The Hobbit Review
Released: October 24, 2003
Developer: Inevitable Entertainment
Publisher: Vivendi Universal
Instruction Manual: Not Necessary
Played it as a child? Yes
Value: $4-$10 (used), $10.49 (new) (pricecharting.com)
Other Releases: Yes – PS2, Gamecube, and PC and a modified version for the Gameboy Advance
Digital Release? No
No, sorry, this is not the ZX Spectrum game from 1983, but rather the more widespread console release from twenty years later, although I’ve never played the original so perhaps it’s garbage and this is the better choice. Back when the Lord of the Rings film trilogy was nearing its end, a slew of video games hoping to cash in on the wild success of Peter Jackson’s movies released. After sapping all of the film properties, the books themselves became source material for spin-offs and one of the first was based on Tolkien’s prequel book The Hobbit. As a mild fan of the series I always felt that The Hobbit was the better book and overall story, which explains the tale of how Bilbo Baggins became the first hobbit to embark on an adventure with 12 dwarves and wizard Gandolf the Grey. Not only that, but it introduces the ring, odd creature Gollum, and probably one of the only dragons in that universe, the unrivaled greedy dragon Smaug. Despite the semi-decent cartoon version of the book that I had seen in my youth, I was immediately drawn to the playful cartoon re-imagining of Tolkien’s book and despite some major snags in the gameplay department, I was pleasantly surprised.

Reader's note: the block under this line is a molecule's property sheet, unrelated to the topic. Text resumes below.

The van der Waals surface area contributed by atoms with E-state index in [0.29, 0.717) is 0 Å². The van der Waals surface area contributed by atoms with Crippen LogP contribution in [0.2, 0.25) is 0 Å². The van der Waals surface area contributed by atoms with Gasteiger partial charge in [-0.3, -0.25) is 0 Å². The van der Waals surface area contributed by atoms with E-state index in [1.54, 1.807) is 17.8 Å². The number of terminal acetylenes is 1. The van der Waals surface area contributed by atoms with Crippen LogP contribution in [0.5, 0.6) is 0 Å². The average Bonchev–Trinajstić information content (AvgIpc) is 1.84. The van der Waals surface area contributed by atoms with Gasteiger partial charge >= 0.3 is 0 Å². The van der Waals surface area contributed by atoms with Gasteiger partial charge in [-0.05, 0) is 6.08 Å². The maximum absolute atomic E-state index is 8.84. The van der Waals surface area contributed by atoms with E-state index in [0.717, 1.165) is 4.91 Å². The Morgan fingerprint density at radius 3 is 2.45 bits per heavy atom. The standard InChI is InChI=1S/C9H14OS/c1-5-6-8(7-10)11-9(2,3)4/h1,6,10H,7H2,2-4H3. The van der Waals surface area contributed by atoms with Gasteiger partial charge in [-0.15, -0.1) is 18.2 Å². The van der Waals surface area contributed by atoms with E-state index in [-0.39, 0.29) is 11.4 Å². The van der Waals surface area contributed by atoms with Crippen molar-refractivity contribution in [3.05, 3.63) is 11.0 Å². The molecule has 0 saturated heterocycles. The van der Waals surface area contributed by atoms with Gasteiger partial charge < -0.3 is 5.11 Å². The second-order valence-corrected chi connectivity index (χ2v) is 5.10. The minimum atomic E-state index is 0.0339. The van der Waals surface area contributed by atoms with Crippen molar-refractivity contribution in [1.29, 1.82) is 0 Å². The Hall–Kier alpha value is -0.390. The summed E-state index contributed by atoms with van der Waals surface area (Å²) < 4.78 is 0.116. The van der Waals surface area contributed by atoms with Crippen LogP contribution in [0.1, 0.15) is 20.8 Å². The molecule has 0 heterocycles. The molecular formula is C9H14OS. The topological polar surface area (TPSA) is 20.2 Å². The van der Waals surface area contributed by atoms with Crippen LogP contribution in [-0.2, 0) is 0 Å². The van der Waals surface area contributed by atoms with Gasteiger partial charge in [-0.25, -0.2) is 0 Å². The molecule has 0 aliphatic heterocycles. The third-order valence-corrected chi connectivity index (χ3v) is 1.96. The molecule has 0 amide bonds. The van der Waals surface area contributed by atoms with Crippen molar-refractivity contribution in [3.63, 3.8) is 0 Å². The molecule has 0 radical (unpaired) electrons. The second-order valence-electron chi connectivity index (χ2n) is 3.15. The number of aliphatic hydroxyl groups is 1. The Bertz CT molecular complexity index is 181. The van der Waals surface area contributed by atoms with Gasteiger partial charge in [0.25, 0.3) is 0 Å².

The Hobbit was touted by Sierra as one of its newest “entertainment experiences” but it was really media company Vivendi publishing it for a developer Inevitable Entertainment (which would the following year be purchased by Midway and become Midway Austin for the Area 51 re-hashes). As a newer developer – Inevitable’s only other title was Tribes: Aerial Assault, which garnered quite positive reviews – and one that had only done a first-person shooter, The Hobbit was an odd choice as a 3D platforming adventure game. As a result the strengths and weaknesses learned from developing a title like Aerial Assault come through, like the platforming (a large part of the mobility focus of Aerial Assault), but hand-to-hand combat was weak to say the least. You can also tell this was a game that was planned first by the license and then adapted into gameplay form based on the developer’s ability to craft levels out of the story. In this regard, and I stress this as one who has read the book countless times, the decisions were quite odd. There are several levels where you’re jumping around caves and forests fending off creatures and insects while major plot points like an attack on the dwarven camp or a harrowing escape from Gollum get bypassed in cutscene. There is also an annoying save system that requires you to check into certain spots within a level and every death results in going back to your last save. Finally the overall campaign is stripped down in most levels to nothing more than a fetch quest or a killbox for a brunt of the adventure. Couple that with the fact that it’s clearly a licensed product cashing in on the success of another, there’s no reason this game is supposed to be good but to my surprise I like it.